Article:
RoxyAnn Winery
3283 Hillcrest Rd
Medford, OR 97520

541.776.2315

THE HISTORY OF HILLCREST ORCHARD

Southern Oregon’s Oldest Orchard Since 1908

One of Southern Oregon’s oldest orchards, Hillcrest Orchard, has been directed by members of the Parsons family since 1908. The land was settled first by Samuel Bowen in 1853. He sold the acreage in 1868 to Jesse Richardson, who developed an extensive farm. William Renkin purchased the property in January 1889, and after his death, the farm was acquired by William H. Stewart for $45oo. William H. Stewart’s father, Missouri nurseryman Joseph J. Stewart, arrived in the Rogue Valley in February 1885. He began the local commercial fruit industry by planting a large orchard south of Medford. William H. Stewart likely transported some of these young trees to the land now known as Hillcrest Orchard. In 1903, as the apple and pear trees were coming into bearing, Stewart sold the orchard to Julian Wells Perkins, a Portland businessman. Mr. Perkins named the orchard Hillcrest and built a new residence on Hillcrest Road.

A NEW BEGINNING

In 1908 J.W. Perkins sold the orchard to the Hillcrest Orchard Company. Within two years, company president Reginald Parsons of Seattle, Washington, took controlling interest and became owner and manager of Hillcrest. He soon made it one of the finest orchard complexes in southern Oregon. Mr. Parsons, financier, and philanthropist, contributed to the Pacific Northwest’s development throughout his life. Appointed as the Seattle representative to plan development of the Columbia River Basin Project in 1922, he also served as president of the Seattle Chamber of Commerce, as a member of the Whitman College Board of trustees, and as president of the Seattle Symphony Orchestra. His wife, Maude Bemis Parsons, daughter of the founder of Bemis Bros. Bag Company, was an organizer of Children’s Orthopedic Hospital in Seattle, and a co-founder, with her husband, of the Art Institute of Seattle.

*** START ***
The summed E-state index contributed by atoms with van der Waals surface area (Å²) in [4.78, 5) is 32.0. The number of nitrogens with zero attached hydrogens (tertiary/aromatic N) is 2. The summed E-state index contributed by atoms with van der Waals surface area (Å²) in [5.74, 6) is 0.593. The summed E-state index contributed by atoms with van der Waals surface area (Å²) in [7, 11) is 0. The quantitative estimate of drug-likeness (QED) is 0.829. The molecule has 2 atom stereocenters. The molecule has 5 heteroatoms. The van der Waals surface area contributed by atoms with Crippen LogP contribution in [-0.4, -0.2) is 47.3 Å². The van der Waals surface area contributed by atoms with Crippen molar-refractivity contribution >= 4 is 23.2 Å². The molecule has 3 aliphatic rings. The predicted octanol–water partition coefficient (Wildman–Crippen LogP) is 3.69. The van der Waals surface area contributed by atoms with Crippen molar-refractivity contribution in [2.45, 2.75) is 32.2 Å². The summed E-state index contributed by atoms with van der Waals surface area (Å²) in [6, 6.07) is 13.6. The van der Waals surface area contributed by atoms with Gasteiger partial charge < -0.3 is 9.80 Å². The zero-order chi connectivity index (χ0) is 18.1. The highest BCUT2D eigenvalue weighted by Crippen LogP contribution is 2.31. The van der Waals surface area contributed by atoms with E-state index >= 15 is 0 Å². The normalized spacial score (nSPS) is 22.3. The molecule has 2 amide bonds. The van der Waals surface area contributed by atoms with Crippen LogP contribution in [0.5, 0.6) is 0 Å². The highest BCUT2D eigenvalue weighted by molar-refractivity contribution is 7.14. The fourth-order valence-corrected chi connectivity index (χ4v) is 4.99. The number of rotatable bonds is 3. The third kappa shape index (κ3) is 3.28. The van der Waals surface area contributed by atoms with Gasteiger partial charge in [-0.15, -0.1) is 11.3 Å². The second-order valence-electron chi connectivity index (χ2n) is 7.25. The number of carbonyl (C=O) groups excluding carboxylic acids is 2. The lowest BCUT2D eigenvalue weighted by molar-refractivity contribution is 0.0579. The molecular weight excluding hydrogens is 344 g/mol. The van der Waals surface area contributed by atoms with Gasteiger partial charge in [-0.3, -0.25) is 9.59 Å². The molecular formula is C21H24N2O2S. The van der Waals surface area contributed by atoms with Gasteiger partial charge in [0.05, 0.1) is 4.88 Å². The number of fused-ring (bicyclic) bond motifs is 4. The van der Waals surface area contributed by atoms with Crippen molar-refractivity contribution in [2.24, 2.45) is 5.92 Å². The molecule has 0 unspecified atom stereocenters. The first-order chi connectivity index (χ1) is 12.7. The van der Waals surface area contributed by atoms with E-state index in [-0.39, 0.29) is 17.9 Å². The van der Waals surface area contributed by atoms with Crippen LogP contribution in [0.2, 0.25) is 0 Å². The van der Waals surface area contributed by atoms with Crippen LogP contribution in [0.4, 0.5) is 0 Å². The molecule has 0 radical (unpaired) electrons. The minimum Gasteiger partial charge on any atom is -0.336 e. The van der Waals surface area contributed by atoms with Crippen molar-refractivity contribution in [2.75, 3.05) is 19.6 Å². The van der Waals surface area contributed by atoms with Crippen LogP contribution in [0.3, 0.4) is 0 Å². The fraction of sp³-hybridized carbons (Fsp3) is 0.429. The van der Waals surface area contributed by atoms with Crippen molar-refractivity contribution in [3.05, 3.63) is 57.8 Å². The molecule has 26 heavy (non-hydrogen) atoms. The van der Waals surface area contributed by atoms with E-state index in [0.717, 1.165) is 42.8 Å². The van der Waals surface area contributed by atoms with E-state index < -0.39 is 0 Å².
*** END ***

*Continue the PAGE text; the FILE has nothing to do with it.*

185 ACRES CIRCA 1908

In 1908 the orchard was approximately 185 acres in size, divided equally between pears and apples. Individual trees were watered from a horse-drawn tank wagon. Irrigation district water became available in the 1920s. By 1938, all the apple trees had been removed and replanted with pears. As the older pear trees declined in production, new ones were introduced. Some of the trees planted in 1897, however, continue to produce a century later. New plantings are at a higher density to increase output per acre.

ARCHITECT FRANK C CLARK

Within a few years at Hillcrest Orchard, the Parsons family hired architect Frank C. Clark to design a large new residence completed in 1917. Mr. Clark worked from Mrs. Parsons’ sketches to accommodate her ideas for the dwelling. The home and other orchard buildings by Clark, the Office building, Recreation House, Guest House, and Packing House, reflect the Period Colonial Style.

NATIONAL REGISTER OF HISTORIC PLACES

Hillcrest Orchard is now included in the National Register of Historic Places.

FAMILY VISION CONTINUES

During the difficult years of the Depression, the Parsons family retained employees and kept the trees healthy. Following the Parson’s deaths in 1955, their four children continued to oversee the orchard. The family direction of Hillcrest continues today, as the fourth generation now manages operations.

PRESENT DAY AT HILLCREST ORCHARD

Currently, Hillcrest Orchard is over 200 acres in size. Pear production is now under the management of Century Farms, LLC, who continue to farm Bartlett, Red Bartlett, D ‘Anjou, Bosc, and Comice pears. Most of the pears consigned to local packing houses for fresh fruit sales, and many of the Comice pears are sold directly to locals at the RoxyAnn Winery Tasting Room.